OFFSHORE TUNA AND MIXED SPECIES FISHING IN THE MARINA
Dec. 19, 2006, Mark Rein, boat Big Kahuna, Puerto Vallarta, Jalisco, Mexico:
Puerto Vallarta fishing report for Sunday, Nov. 16th:
Thursday night, Dec. 14th:
A school of small bait began circling in the underwater lights of the Big Kahuna and soon thereafter the toros, or jack crevalle, and robalos, or snook, starting slashing through them.
We discovered that we could catch the bait fish with a small bait tank net when we turned off the underwater lights and the little fish would jump out of the water in fear. We entertained ourselves on the swim step for a couple hours catching the toros, snook, corvina, and catfish. I still can't believe there is such good fishing right in the Puerto Vallartga marina.
Saturday, Dec. 16th:
Puerto Vallarta fishing conditions were small swell and very little wind so it was smooth. The fishing water became flat as the day progressed. The air temperature was about 80 degrees and felt pretty nice. The water was blue green, clean, clear and at 80 to 82 degrees.
The Big Kahuna left the dock at 5:15 a.m. with Captain Tony Ocaranza, Chip King, who runs a big new Sea Ray that recently arrived near me in the Puerto Vallarta marina and his friend Eric from Minnesota, who had never caught a fish bigger than whatever you can catch in the lakes near his home. Chip had yet to catch any of the big yellowfin tuna that the Puerto Vallarta fishing area is famous for.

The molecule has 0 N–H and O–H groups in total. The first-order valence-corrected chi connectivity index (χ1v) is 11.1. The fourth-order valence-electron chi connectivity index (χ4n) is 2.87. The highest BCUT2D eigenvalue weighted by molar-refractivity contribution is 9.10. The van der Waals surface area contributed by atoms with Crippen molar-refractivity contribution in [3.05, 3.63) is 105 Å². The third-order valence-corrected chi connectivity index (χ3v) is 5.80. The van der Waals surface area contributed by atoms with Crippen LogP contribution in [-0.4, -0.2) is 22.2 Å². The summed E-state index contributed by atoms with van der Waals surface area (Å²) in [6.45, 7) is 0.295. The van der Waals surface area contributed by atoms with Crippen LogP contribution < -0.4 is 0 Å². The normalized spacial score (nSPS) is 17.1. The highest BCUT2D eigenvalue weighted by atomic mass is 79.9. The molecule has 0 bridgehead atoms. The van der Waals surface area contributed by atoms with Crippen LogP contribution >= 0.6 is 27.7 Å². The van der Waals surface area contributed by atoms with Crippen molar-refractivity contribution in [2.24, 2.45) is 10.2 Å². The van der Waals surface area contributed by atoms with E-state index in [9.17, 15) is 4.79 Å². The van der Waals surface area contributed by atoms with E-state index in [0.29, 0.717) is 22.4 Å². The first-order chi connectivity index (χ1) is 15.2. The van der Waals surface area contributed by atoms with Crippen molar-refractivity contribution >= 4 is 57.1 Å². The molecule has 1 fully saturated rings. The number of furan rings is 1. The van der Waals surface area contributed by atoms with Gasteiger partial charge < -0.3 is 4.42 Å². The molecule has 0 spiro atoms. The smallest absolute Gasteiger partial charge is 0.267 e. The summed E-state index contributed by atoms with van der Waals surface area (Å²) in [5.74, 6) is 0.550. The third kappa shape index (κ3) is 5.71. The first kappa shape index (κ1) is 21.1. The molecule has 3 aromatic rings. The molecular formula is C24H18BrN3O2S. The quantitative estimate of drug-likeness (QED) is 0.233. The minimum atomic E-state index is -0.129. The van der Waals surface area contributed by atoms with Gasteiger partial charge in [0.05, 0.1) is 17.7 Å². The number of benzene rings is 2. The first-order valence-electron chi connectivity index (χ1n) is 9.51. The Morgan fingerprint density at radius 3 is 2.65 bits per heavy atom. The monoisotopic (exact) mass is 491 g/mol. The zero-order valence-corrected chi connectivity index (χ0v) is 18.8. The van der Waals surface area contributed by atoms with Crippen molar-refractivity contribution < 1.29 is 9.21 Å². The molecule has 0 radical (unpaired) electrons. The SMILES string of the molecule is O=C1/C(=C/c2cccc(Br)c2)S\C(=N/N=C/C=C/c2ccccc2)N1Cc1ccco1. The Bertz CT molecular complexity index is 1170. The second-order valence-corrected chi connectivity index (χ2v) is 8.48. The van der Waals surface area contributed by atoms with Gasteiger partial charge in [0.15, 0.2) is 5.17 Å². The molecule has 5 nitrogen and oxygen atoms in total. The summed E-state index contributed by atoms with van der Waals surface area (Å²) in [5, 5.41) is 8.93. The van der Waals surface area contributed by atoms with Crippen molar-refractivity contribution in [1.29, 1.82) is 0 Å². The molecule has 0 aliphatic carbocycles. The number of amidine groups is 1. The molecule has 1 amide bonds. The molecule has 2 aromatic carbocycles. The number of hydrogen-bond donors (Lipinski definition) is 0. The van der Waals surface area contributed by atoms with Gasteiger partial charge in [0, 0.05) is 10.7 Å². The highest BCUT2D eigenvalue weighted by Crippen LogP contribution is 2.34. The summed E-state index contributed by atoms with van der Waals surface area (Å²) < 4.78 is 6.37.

The Big Kahuna headed straight to El Banco and arrived about 8 a.m. There were already about ten Puerto Vallarta sportfishing boats out there including a real nice, big Viking sportfisher that I think was called Mojito that I had not seen before. There already were radio reports that the tuna were up and biting.
Bait was up but it was a slow process getting them to bite. I think it took us almost an hour to fill the four tuna tubes and get baits in the water.
We trolled around the high spot for about an hour and then worked our way east to where we saw bait up on top and heard the Osunas had found some tunas.
On our way over there I went in to grab a bagel and the minute I started to put on some cream cheese I heard Chip yell and looked up to see a tuna exploding on one of the baits.
I ran out to the cockpit, fed the fish some more, finally locked the Penn 30VSW reel down, and we had our first fish on. A few seconds later the Penn 50 VSW reel on the other corner of the boat starts to tear line out and Chip and I have a double going. We figured out real fast that Chip had the bigger fish as it was peeling line off of the 50 faster than I was losing line on the 30. We had one harness so Chip put it on. We took turns doing the over and under dance with the lines as the hot fish swam back and forth. Tony had his hands full trying to best position the Big Kahuna to keep us both at the best possible angle.
Tony told his amigos on the radio that we had a double working and a bunch of boats were circling us in short order. With the advantage of the 50 reel, Chip's fish came in first. It was a nice yellowfin tuna that taped out at 141 pounds, 64 inches x 42 inches.